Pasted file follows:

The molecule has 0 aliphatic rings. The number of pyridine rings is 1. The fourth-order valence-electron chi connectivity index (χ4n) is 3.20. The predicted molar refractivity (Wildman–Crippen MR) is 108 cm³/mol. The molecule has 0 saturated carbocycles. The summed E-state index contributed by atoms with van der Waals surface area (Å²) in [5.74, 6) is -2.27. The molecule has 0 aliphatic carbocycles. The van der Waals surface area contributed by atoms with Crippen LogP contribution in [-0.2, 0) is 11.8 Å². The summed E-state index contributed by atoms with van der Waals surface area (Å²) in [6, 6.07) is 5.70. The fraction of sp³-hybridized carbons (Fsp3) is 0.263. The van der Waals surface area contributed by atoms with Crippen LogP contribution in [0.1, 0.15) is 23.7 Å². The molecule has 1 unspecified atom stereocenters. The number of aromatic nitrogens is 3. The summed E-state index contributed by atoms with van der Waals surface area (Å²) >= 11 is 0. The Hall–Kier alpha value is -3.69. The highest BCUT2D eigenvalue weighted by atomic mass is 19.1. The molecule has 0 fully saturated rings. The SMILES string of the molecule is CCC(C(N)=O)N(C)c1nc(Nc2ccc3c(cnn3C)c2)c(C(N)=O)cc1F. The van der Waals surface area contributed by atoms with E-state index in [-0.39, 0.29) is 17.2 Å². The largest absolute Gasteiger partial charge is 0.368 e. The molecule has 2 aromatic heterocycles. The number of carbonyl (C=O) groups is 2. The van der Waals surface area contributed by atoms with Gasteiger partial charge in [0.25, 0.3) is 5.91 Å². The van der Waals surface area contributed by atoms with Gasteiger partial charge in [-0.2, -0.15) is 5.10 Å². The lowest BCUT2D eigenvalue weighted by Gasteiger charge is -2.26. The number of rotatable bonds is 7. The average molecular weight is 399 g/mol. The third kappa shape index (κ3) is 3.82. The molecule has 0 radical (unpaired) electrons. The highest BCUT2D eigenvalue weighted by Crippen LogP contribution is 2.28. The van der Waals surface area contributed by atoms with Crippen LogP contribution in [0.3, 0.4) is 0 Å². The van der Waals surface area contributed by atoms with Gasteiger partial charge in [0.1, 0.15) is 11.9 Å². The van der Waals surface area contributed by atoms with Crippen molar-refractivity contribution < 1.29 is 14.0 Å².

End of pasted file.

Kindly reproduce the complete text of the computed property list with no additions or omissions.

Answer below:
The molecule has 0 aliphatic rings. The number of pyridine rings is 1. The fourth-order valence-electron chi connectivity index (χ4n) is 3.20. The predicted molar refractivity (Wildman–Crippen MR) is 108 cm³/mol. The molecule has 0 saturated carbocycles. The summed E-state index contributed by atoms with van der Waals surface area (Å²) in [5.74, 6) is -2.27. The molecule has 0 aliphatic carbocycles. The van der Waals surface area contributed by atoms with Crippen LogP contribution in [-0.2, 0) is 11.8 Å². The summed E-state index contributed by atoms with van der Waals surface area (Å²) in [6, 6.07) is 5.70. The fraction of sp³-hybridized carbons (Fsp3) is 0.263. The van der Waals surface area contributed by atoms with Crippen LogP contribution in [0.1, 0.15) is 23.7 Å². The molecule has 1 unspecified atom stereocenters. The number of aromatic nitrogens is 3. The summed E-state index contributed by atoms with van der Waals surface area (Å²) >= 11 is 0. The Hall–Kier alpha value is -3.69. The highest BCUT2D eigenvalue weighted by atomic mass is 19.1. The molecule has 0 fully saturated rings. The SMILES string of the molecule is CCC(C(N)=O)N(C)c1nc(Nc2ccc3c(cnn3C)c2)c(C(N)=O)cc1F. The van der Waals surface area contributed by atoms with E-state index in [-0.39, 0.29) is 17.2 Å². The largest absolute Gasteiger partial charge is 0.368 e. The molecule has 2 aromatic heterocycles. The number of carbonyl (C=O) groups is 2. The van der Waals surface area contributed by atoms with Gasteiger partial charge in [0.25, 0.3) is 5.91 Å². The van der Waals surface area contributed by atoms with Gasteiger partial charge in [-0.2, -0.15) is 5.10 Å². The lowest BCUT2D eigenvalue weighted by Gasteiger charge is -2.26. The number of rotatable bonds is 7. The average molecular weight is 399 g/mol. The third kappa shape index (κ3) is 3.82. The molecule has 0 radical (unpaired) electrons. The highest BCUT2D eigenvalue weighted by Crippen LogP contribution is 2.28. The van der Waals surface area contributed by atoms with Crippen LogP contribution in [0.3, 0.4) is 0 Å². The van der Waals surface area contributed by atoms with Gasteiger partial charge in [0.1, 0.15) is 11.9 Å². The van der Waals surface area contributed by atoms with Crippen molar-refractivity contribution < 1.29 is 14.0 Å².